The building will also heat and cool itself as the design will be insulated and the timbers will not absorb and release heat into the building in the way that other materials such as steel and concrete do. As a result, the building will reduce energy consumption in both the construction and operational stages and is expected to be carbon neutral. If built, Delta would become the tallest timber structure of its kind in the world.

The passive house design has been in use across Europe for about 20 years now, but has never before been attempted in Australia. Because of this, the specially manufactured and polished timbers will likely be imported from Europe. With carbon pricing looking a real possibility of being introduced in Australia, designs such as these may become more common.

Oh, and by the way, the soft-wood timbers are meant to be fire proof!


Australian Financial Review

Architecture & Design

Our moving heritage

February 11, 2011

Since the 1950s, there has been a dramatic change in the modes of transport active on the streets of our cities in Australia. Most cities still had extensive tram networks, with all cities except Melbourne mostly or completely dismantling their systems by the late 1960s as an increasing number of cars took over the streets. For a time after the removal of the trams, some cities also had trolleybuses rolling the streets, but these also eventually disappeared.

In Adelaide, one tram route did escape the wrecking heap as it maintains its own right-of-way for the majority of its length except for some street running on Jetty Road near its Glenelg terminus and in Adelaide City. After the mass demolition of tram networks stopped in the late 1960s, the line was poorly maintained and the trams were worn down after many years of service. It was not until the 1990s that the heritage H class trams that entered service in 1929 were upgraded and restored to their original condition.

Since 2005, extensive upgrades and expansions to the remaining tram line have taken place, including:

  • Track renewal of the right-of-way between Adelaide City and Glenelg in 2005
  • Introduction of new Flexity trams in 2006 (Constructed by Bombardier in Germany)
  • Opening of the city extension from Victoria Square to City West in 2007
  • Construction of the South Road overpass in 2009
  • Introduction of the Citadis trams in 2010 (Bought from Metro Ligero in Madrid, Spain)
  • Opening of the extension from City West to the Entertainment Centre at Hindmarsh in 2010

The introduction of the Flexity trams and then the Citadis trams has seen the H class trams gradually removed from service. While it is understandable that the H class have been removed from service due to their lack of wheelchair access, standing capacity and their age, it is a shame that such a significant cultural icon to Adelaide has disappeared altogether and is no longer used even on special heritage runs. Maintaining our cultural heritage such as the old H class trams is such an important issue because it is an important link to our past, who we were, and how we’ve evolved over the years. The H class is a symbol of the former tram network that once was, hidden under the remaining network which now appears as a 21st century product to the untrained eye. To leave the H class to rot would be like throwing valuable family photos down the toilet.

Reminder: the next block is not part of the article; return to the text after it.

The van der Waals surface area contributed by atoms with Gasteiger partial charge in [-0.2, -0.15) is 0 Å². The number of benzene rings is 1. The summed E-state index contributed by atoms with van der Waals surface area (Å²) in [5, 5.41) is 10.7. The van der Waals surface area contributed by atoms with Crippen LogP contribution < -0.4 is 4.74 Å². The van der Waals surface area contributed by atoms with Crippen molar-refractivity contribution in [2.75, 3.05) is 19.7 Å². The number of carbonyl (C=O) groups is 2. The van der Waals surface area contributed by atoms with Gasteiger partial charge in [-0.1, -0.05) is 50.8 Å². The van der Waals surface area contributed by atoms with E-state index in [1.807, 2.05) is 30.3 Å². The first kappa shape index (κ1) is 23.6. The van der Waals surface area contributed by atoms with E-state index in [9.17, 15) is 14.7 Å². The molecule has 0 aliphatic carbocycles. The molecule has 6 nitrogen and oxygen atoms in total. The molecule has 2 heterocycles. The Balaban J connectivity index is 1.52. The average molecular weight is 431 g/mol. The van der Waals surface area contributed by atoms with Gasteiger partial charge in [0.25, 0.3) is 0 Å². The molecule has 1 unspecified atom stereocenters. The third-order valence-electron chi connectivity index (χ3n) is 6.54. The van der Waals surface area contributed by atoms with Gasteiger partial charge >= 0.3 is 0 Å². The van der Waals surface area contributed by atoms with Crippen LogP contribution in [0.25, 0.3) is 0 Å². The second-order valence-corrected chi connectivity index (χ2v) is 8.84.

In Melbourne, the iconic W class trams that have pounded the streets of Melbourne since 1936 were increasingly under threat of disappearing from service leading up to the Victorian State Election in late 2010 – a plan described by some as “ripping the soul out of Melbourne”. There are currently 53 of them used on 4 tram routes, including 12 on the free City Circle tram service which runs a loop (both clockwise and anticlockwise) around central Melbourne along La Trobe, Spring and Flinders Streets and then through the Docklands back to La Trobe Street.

The W class trams that operate on the City Circle route are utilised cleverly. As a moving heritage icon of Melbourne, the free service provides a popular way for locals and tourists to explore the sights and sounds of Melbourne, including other heritage sites in central Melbourne, with on board announcements providing information of different places along its route.

If the plan to remove the W class trams had been implemented, only the 12 trams operating on the City Circle would have remained in service, out of the original fleet of over 200. With the plan now withdrawn, these icons not only roll the streets of Melbourne CBD, but also its other older suburbs including Richmond, an area with many heritage buildings and where the old trams blend in well with their urban environment.

With an aging fleet, parts wearing down and a dwindling supply of spare parts available, the excess trams that aren’t in use play an increasingly important role in keeping the active trams moving. Other trams that can no longer be used in service can also be used in clever ways that still maintain their identity and history in modern uses. One W class tram has recently been transported to the gardens outside the Melbourne Arts Centre in Southbank and is being used as a combined ticket box office and cocktail bar called Stop 14 and a Half.

It’s unfortunate that we can’t currently say that our moving heritage in Adelaide is being preserved for future generations to see. I would love to see someone try though.